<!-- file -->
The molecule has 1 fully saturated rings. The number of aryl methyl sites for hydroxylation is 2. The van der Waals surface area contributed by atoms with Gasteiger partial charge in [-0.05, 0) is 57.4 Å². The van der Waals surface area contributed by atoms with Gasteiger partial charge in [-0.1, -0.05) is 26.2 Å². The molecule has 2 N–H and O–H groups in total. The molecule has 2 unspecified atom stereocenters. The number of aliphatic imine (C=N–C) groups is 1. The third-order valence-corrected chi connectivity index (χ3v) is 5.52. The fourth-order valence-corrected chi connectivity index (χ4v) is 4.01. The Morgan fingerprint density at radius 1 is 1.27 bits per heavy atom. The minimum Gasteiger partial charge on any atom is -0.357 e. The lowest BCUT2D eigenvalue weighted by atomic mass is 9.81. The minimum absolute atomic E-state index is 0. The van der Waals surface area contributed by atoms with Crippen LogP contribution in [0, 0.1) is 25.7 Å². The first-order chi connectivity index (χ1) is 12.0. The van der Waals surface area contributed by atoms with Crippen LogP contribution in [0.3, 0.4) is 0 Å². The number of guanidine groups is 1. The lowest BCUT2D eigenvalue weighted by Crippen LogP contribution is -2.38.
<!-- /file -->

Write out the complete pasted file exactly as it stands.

The molecule has 1 fully saturated rings. The number of aryl methyl sites for hydroxylation is 2. The van der Waals surface area contributed by atoms with Gasteiger partial charge in [-0.05, 0) is 57.4 Å². The van der Waals surface area contributed by atoms with Gasteiger partial charge in [-0.1, -0.05) is 26.2 Å². The molecule has 2 N–H and O–H groups in total. The molecule has 2 unspecified atom stereocenters. The number of aliphatic imine (C=N–C) groups is 1. The third-order valence-corrected chi connectivity index (χ3v) is 5.52. The fourth-order valence-corrected chi connectivity index (χ4v) is 4.01. The Morgan fingerprint density at radius 1 is 1.27 bits per heavy atom. The minimum Gasteiger partial charge on any atom is -0.357 e. The lowest BCUT2D eigenvalue weighted by atomic mass is 9.81. The minimum absolute atomic E-state index is 0. The van der Waals surface area contributed by atoms with Crippen LogP contribution in [0, 0.1) is 25.7 Å². The first-order chi connectivity index (χ1) is 12.0. The van der Waals surface area contributed by atoms with Crippen LogP contribution in [0.3, 0.4) is 0 Å². The number of guanidine groups is 1. The lowest BCUT2D eigenvalue weighted by Crippen LogP contribution is -2.38.